12. Resist the urge to give up when misunderstandings happen. A little effort on your part can make a big difference to someone, and chances are that you’ll benefit from the experience, too.

HSDC Services 

 

No matter who you’re interacting with, the most important thing to remember is that you should work together with the other person to create an accessible environment. Keep in mind that deaf and hard of hearing people who are part of the Deaf community may have certain cultural and etiquette differences that appear while communicating.

Never say “I’ll tell you later”, “never mind”, or “it doesn’t matter” to a deaf or hard of hearing person. Almost all deaf and hard of hearing people have heard these phrases, or variations of them, countless times while being excluded from information or conversations. Make an effort to include everybody.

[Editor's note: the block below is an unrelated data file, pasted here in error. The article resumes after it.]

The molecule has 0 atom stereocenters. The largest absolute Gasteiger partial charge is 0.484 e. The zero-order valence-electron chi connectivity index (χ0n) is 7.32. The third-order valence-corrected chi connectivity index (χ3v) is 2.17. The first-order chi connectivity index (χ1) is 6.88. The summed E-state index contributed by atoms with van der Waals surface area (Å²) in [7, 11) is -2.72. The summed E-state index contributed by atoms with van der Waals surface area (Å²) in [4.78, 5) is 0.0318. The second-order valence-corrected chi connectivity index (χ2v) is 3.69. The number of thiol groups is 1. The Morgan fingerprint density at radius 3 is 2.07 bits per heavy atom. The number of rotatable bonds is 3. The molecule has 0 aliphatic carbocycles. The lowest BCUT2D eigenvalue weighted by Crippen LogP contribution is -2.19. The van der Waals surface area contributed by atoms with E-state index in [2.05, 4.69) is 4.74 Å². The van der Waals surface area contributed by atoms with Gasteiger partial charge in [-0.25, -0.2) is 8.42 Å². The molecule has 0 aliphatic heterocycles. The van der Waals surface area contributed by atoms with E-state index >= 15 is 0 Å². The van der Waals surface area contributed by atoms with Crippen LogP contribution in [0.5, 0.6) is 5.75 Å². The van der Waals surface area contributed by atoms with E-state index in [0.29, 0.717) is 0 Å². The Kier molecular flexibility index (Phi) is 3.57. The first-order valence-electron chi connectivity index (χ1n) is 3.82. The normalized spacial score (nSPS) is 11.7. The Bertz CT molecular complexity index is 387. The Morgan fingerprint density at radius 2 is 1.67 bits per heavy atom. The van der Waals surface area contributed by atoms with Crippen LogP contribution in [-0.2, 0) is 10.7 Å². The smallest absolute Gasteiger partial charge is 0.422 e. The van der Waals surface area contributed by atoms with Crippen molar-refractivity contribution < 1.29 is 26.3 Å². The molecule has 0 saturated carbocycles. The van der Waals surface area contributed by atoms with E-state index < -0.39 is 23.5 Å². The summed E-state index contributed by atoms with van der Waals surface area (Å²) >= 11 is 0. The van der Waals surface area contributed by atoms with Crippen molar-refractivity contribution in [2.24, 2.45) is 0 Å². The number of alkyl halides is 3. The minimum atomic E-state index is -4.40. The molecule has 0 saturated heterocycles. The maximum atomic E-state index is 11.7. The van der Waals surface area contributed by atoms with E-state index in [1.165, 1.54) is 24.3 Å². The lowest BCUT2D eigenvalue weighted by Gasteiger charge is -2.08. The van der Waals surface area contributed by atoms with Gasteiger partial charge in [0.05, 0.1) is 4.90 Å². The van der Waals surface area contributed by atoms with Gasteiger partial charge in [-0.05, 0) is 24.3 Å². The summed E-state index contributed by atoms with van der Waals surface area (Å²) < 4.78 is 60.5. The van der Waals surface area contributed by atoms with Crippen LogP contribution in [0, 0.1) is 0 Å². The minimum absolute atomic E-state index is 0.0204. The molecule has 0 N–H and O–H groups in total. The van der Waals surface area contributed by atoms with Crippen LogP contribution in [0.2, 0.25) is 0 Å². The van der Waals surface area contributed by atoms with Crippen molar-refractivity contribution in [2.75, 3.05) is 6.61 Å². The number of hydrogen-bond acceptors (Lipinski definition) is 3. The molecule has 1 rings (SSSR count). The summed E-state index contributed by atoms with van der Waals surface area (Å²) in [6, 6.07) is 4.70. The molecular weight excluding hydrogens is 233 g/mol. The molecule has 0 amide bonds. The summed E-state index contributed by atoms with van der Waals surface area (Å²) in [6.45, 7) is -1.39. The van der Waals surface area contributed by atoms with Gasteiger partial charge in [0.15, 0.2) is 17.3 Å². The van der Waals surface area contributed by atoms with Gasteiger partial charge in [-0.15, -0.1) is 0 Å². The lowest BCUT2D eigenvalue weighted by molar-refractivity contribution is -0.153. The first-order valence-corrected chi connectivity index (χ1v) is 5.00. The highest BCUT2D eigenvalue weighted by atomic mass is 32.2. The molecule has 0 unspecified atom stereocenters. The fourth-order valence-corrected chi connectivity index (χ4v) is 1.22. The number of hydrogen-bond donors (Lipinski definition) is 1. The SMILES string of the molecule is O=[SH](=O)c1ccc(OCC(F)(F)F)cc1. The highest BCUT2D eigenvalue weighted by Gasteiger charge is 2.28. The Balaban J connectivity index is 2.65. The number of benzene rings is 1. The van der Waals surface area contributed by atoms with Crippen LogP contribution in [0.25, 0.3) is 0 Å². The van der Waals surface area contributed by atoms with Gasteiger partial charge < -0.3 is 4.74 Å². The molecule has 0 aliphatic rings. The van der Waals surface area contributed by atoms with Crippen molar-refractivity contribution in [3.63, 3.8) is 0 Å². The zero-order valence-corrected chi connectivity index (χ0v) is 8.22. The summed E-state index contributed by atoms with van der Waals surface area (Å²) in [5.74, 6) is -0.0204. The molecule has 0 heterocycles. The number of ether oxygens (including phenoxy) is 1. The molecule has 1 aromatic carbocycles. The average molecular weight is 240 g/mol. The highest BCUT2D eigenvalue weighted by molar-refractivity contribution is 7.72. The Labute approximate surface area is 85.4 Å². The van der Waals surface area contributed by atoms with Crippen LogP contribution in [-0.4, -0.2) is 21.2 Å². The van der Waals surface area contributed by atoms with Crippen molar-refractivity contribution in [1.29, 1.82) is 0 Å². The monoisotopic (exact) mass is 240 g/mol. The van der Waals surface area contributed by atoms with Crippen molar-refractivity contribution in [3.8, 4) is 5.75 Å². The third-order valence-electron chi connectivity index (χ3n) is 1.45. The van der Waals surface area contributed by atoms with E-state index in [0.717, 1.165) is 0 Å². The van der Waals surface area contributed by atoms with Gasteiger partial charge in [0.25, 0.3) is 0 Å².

How Should I Communicate?

Don’t assume anything. Not all deaf and hard of hearing people prefer to communicate in the same way. Some might prefer to speak, some might prefer to sign, and some might prefer to write. Ask them how they want to proceed. They probably know exactly what they want from you.

If you speak out loud and they don’t understand, try writing on a piece of paper or typing on your phone. If you write or type with a deaf person, do not look down on their English skills. Remember that many deaf and hard of hearing people are deprived of language as children and that English is a second language for many Deaf people.

If you know American Sign Language and you’re talking to a deaf or hard of hearing person who uses sign language, you should try to sign yourself. Even if you feel nervous or unskilled, the person you’re talking to will appreciate your effort, and they’ll let you know if they prefer to communicate a different way.

Want to learn American Sign Language? Check out our Resources page.

Get Their Attention